Linda Jaivin
On Penny Wong’s press club speech

There was a moment of light relief towards the end of the Q&A following Minister for Foreign Affairs Penny Wong’s address to the National Press Club on Monday. The Canberra Times’s Nicholas Stuart prefaced his question, the penultimate of the day, by commenting that it had been “a wonderful speech”, to which Wong quipped: “You’re the first person who’s said that. I was starting to get a bit paranoid.”

Stuart didn’t wait for her to finish her sentence before pressing on with heavier freight. Observing that no ambassadors from the Asia-Pacific region were present for the speech, he revealed that one ambassador had told him they considered Australian foreign policy to be “useful idiocy or useful innocence”. By this, he said, they meant that “it was basically an attempt to try and draw the veil over the reality, which is that we are completely locked in with America. Discuss.”

The Foreign Affairs minister’s smile faded. “I refer to my speech.” She didn’t elaborate. It is true that in her talk she promoted the importance of a regional balance of power, and the need for Australia to interact with Asia-Pacific nations as “partners, not patriarchs”. She stated that “our job” was to “lower the heat on any potential conflict while increasing pressure on others to do the same”. However, and she called this a “reality check”, she insisted that the United States, our “closest ally and principle strategic partner”, was “indispensable” to balancing a multipolar region. What’s more, she said, we can’t leave the job to them alone. If there is going to be effective deterrence to war, including in the Taiwan Strait, it must be “collective”.

If Wong had a point, Stuart arguably had a sharper one, and it had two prongs. One is that the perception in the region is that we are “completely locked in” with the US, and this is not necessarily to our benefit. The other is the possibility that this is not just perception. Both pose challenges for Australia, ones we need to face squarely.

That’s a difficult task in the increasingly inflamed rhetorical environment sparked by the publication in the Nine newspapers of a series of commentaries and analysis under the title “Red Alert”. Their basic thesis was that Xi Jinping will try to take Taiwan by force within three years, and Australia must prepare for war with China. One contributor to the series even argued that Australia should be ready, in extremis, to host US nuclear-armed missiles, against our existing treaty obligations. The series certainly contributed to a broader perception – including in China itself – that we would “lock in” with the US in the case of conflict around Taiwan.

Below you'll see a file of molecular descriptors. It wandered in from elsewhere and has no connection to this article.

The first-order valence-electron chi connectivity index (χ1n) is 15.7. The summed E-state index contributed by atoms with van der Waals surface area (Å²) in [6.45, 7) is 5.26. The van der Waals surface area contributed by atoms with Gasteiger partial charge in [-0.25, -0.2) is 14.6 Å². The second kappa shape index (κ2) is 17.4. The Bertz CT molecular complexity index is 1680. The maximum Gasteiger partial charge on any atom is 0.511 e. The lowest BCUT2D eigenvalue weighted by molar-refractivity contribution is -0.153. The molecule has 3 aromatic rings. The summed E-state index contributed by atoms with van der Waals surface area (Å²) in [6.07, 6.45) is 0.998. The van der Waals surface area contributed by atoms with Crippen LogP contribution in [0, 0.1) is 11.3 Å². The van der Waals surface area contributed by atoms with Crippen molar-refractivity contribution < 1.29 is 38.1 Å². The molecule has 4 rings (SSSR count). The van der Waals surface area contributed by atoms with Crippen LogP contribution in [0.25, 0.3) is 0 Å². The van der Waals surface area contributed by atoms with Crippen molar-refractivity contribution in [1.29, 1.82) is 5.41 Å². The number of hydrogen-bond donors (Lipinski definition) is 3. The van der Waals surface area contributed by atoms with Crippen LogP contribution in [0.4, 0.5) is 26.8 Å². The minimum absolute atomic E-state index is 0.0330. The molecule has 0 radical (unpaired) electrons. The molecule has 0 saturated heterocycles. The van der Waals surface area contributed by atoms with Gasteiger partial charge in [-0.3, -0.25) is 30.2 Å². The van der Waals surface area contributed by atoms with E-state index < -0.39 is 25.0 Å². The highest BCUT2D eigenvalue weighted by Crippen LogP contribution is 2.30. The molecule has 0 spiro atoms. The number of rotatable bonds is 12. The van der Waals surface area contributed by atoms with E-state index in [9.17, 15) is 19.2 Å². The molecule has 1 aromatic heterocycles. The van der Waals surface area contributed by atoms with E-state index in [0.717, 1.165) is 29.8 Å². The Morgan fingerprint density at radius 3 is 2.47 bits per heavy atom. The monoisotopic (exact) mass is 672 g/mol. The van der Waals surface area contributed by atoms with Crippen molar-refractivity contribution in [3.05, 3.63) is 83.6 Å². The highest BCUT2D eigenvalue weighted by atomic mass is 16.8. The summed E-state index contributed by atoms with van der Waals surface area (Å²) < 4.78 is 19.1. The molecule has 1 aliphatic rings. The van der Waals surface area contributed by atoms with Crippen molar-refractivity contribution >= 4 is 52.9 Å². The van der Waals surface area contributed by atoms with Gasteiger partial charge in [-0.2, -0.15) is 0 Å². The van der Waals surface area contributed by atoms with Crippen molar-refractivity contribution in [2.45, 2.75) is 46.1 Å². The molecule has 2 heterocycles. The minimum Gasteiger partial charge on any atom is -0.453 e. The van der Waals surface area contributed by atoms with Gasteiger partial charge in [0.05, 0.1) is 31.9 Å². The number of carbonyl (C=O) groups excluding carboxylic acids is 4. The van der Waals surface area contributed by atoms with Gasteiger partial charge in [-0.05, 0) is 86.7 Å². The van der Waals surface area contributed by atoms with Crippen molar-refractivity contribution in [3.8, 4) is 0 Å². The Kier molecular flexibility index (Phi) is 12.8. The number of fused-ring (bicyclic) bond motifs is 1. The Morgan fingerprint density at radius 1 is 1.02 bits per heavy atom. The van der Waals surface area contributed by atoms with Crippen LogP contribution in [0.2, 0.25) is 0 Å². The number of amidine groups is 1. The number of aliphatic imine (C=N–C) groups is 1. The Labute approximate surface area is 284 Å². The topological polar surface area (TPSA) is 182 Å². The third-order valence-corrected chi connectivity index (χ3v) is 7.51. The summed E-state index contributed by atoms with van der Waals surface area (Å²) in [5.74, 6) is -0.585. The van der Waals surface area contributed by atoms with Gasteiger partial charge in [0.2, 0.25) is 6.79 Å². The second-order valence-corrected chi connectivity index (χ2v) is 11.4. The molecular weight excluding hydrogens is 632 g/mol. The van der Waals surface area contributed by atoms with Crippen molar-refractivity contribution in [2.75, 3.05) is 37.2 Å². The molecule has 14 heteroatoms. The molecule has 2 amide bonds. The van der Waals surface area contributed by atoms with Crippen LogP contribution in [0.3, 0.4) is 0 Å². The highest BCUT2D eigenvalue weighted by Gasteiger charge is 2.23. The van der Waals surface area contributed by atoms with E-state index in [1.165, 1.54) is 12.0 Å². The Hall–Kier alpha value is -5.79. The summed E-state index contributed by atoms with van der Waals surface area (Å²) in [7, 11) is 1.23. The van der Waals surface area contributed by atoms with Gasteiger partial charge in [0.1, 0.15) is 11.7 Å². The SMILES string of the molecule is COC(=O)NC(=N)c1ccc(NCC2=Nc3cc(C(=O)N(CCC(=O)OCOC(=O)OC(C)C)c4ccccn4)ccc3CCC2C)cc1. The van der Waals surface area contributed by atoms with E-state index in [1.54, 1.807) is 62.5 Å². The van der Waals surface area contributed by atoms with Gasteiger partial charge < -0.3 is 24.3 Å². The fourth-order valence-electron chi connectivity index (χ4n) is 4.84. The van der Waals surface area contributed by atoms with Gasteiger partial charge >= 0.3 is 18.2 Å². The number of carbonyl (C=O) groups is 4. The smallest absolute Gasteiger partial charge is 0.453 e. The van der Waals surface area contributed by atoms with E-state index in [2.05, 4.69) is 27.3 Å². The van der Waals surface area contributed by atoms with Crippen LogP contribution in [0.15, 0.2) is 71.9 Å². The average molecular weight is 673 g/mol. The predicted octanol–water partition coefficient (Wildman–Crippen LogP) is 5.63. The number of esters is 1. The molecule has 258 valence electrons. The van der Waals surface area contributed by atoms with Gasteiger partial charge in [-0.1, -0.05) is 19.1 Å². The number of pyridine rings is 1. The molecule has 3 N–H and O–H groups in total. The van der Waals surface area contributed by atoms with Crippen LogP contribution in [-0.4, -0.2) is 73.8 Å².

Paul Keating labelled “Red Alert” the most “egregious and provocative” presentation of news he’d seen in 50 years of public life. On ABC’s Media Watch, Paul Barry likened it to a “comic book sketch” in black and white. The war of words is hot and ongoing. Wong’s address to the Press Club, in which she appeared red-alerted but not unduly alarmed, didn’t quite place her in Switzerland, but our diplomat-in-chief declined to land all her platitudes on either shore.

Meanwhile, like smoke over a battlefield, Nicholas Stuart’s question lingers. What is the real story here? Illusion or reality? And what are the consequences in both cases – especially in a world where the US might not be able to count on full-throated support from the European Union if it does go to war with China over Taiwan? What is the likelihood that Pacific or ASEAN nations would support a US–Australian alliance in such a conflict?

The label of “useful innocence” or worse is a painful one. But it forces us to consider how readily Australia has followed the US into battle in the wars that have followed the close of World War II, answering Washington’s call in Korea, Vietnam, Afghanistan and Iraq. How did those turn out for those countries and for us? More than 900 Australians gave their lives in these conflicts, and thousands more suffered life-changing injuries. None of these wars were winnable, and that should have been obvious from the start.

A conventional war with China over Taiwan is unwinnable. In The Avoidable War: The Dangers of a Catastrophic Conflict Between the US and Xi Jinping’s China, Kevin Rudd warns that you can’t calculate the military balance “purely on the basis of some mechanical, quantitative comparison of the Chinese and American order of battle” – numbers of ships and troops and so on. Other crucial, even decisive, factors include the “political will” to continue fighting. Xi Jinping has that in spades, having staked his legacy on “reunification”, and doesn’t have to answer to anyone outside the party he controls. Reunification has been the consistent goal and policy of the Communist Party since Chiang Kai-shek retreated with his troops and supporters to the island, himself vowing to “retake” China.